MOGADORE, Ohio—Omnova Solutions Inc.'s efforts to integrate its offerings with those of recently acquired Eliokem S.A.S. are proceeding at a quiet and steady clip.
The company's sprawling Mogadore facility, long a fixture in the Omnova operation, is among those in an expansion mode.
But the technology it's currently adding did not come from Eliokem; rather it was purchased from a company that was divesting the product line to move on with an acquisition it made, according to Alan Sampson, environment security manager for Omnova's Mogadore and Akron facilities.
The integration of some Eliokem products at the 15-building complex will begin in 2012. Until then the Mogadore operation will continue to focus on the new technology it gained along with the sectors in which it excels, production of styrene-butadiene latex and styrene-butadiene acrylonitrile, he said.
The company gradually has been merging its offerings with those of Eliokem—which it purchased for about $302 million in January to create a more diversified Performance Chemicals business, which it's now part of—to make it easier for customers to get what they need quickly.
For instance, it recently completed the addition of some Eliokem technology at its Chester, N.C., plant and is preparing to step into the next phase of the project, which calls for moving some new products to its facility in Massachusetts, a spokeswoman said.
Omnova chose North Carolina and Massachusetts for the expansions because it wanted supplies available from U.S. sources in both the South and North, she said.
The entire process of integrating technologies and personnel at plants in the U.S. probably will take some time to complete, company officials said.
A number of new acrylic, styrene-butadiene and nitrile chemistries and applications—including coating resins, elastomeric modifiers, antioxidants, specialty rubbers and reinforcing resins—have become part of Omnova's portfolio thanks to the acquisition. Also added were complementary products for oil field and specialty latex applications.
The firm is integrating some of Omnova's technology at Eliokem's facilities overseas. Greater access to new technologies and markets will improve both operations, according to Frank D. Nataro, business director of the Americas for Performing Chemicals, which the Eliokem business is now part of.
Before the acquisition, Eliokem had only its Akron plant in the U.S. and Omnova didn't have much of a production base overseas. That's changed dramatically, and Omnova has become a giant chemical producer worldwide.
During a recent tour of the Mogadore facility, however, it's hard to detect that changes have been made within the company and more are on the way. It's business as usual.
Among the few personnel who switched to the Mogadore site from the Akron plant is Doug Oblak, senior process engineer, who said that the merging of the two chemical makers has gone smoothly so far.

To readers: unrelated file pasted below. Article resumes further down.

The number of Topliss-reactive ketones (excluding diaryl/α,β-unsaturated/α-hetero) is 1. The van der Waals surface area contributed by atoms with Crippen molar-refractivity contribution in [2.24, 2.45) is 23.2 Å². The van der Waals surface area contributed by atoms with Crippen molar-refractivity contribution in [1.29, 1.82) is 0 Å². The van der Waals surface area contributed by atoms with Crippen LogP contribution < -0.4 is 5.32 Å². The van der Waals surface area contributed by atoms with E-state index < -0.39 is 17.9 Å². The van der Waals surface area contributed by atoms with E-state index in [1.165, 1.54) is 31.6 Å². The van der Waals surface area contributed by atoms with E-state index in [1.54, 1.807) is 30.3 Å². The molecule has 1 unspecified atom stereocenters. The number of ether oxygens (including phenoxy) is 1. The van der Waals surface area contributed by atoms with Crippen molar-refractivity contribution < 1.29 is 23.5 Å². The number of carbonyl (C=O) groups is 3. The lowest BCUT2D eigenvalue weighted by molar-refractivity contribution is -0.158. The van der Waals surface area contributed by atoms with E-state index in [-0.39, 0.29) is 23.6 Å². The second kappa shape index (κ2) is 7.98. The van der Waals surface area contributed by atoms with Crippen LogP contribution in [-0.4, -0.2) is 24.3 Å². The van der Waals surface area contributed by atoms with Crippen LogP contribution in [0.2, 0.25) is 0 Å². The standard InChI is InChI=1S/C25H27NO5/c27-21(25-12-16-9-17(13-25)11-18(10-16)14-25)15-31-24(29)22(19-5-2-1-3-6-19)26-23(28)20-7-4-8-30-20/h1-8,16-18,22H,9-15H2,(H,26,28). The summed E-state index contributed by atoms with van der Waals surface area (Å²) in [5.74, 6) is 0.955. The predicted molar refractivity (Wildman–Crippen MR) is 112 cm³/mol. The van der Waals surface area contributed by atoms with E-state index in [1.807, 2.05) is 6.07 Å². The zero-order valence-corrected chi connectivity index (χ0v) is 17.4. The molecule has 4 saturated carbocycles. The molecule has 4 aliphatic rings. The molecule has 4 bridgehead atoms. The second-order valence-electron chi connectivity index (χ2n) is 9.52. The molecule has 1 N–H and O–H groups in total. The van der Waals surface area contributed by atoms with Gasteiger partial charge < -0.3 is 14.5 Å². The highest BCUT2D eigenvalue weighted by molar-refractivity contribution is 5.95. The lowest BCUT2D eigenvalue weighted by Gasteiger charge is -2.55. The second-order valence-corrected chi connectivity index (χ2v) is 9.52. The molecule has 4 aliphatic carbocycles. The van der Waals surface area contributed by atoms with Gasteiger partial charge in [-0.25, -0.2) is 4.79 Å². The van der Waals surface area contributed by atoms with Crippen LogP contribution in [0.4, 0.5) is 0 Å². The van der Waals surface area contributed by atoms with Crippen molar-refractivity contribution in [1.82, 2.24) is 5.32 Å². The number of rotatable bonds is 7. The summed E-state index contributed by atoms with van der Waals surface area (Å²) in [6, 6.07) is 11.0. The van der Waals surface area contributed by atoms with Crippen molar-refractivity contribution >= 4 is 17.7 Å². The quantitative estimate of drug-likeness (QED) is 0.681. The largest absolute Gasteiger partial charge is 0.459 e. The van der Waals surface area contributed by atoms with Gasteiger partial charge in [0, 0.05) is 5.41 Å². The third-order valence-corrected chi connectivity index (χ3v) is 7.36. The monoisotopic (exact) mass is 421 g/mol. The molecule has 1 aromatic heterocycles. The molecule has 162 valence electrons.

While the Mogadore complex has added new technology to its portfolio, the focal point of the operation is the production of latex products.
Omnova has been producing latex products there since 1952 when the site was part of GenCorp Inc. In 1999 the chemicals business became a stand-alone operation.
Two facilities at the complex primarily make latex for the paper, carpet, tire cord, taps, hygiene products, running track, and oil and gas industries, said Sampson.
“It's the single largest latex plant in the world, in terms of capacity,” he claimed. The first two buildings in the complex were built by India Rubber Co. in 1916. It sold them in 1928 to General Tire, which used them for warehousing until the early 1950s.
The Mogadore complex—which has 17 reactors, eight large ones and nine that are smaller, spread throughout two buildings—currently operates 24-5, Oblak said, and adds a day or two to boost production when necessary.
The remaining facilities on the 15-building site are used for loading, offices, product filtration, raw material storage and for other purposes.
Sampson said producing the specified material is both simple and complex. The solution is poured into a reactor where it's heated. It's fed into monomers, where it's agitated “until we get what the customer wants.”
Once the batch is finished, which can take from 10 to 18 hours, it is transferred to a degassing vessel and pressure is reduced below atmospheric levels.
Steam and nitrogen are added as the material agitates and volatile materials are removed and sent via pipes to a thermal incinerator, Sampson said, adding that “whatever the recipe calls for, that's what we mix.”
All materials are tested six or seven times during the manufacturing process. “We sample to verify the quality of the product and make sure we meet the customers' needs,” Sampson said.
Throughout the process, a central control room monitors the mixed materials as they go through the reactors giving technicians a broad overview of the process.
The emulsion polymer maker produces everything out in liquid form, which is piped to rail cars, trucks, large drums or other containers.
Omnova has six plants operating in the U.S. that produce latex products. In addition to the Akron and Mogadore facilities, the others are located in Wisconsin, South Carolina, Georgia and Massachusetts.
The capabilities within Omnova have grown considerably because of the transaction, giving it entry into several higher growth markets and expanding its offerings, company executives said.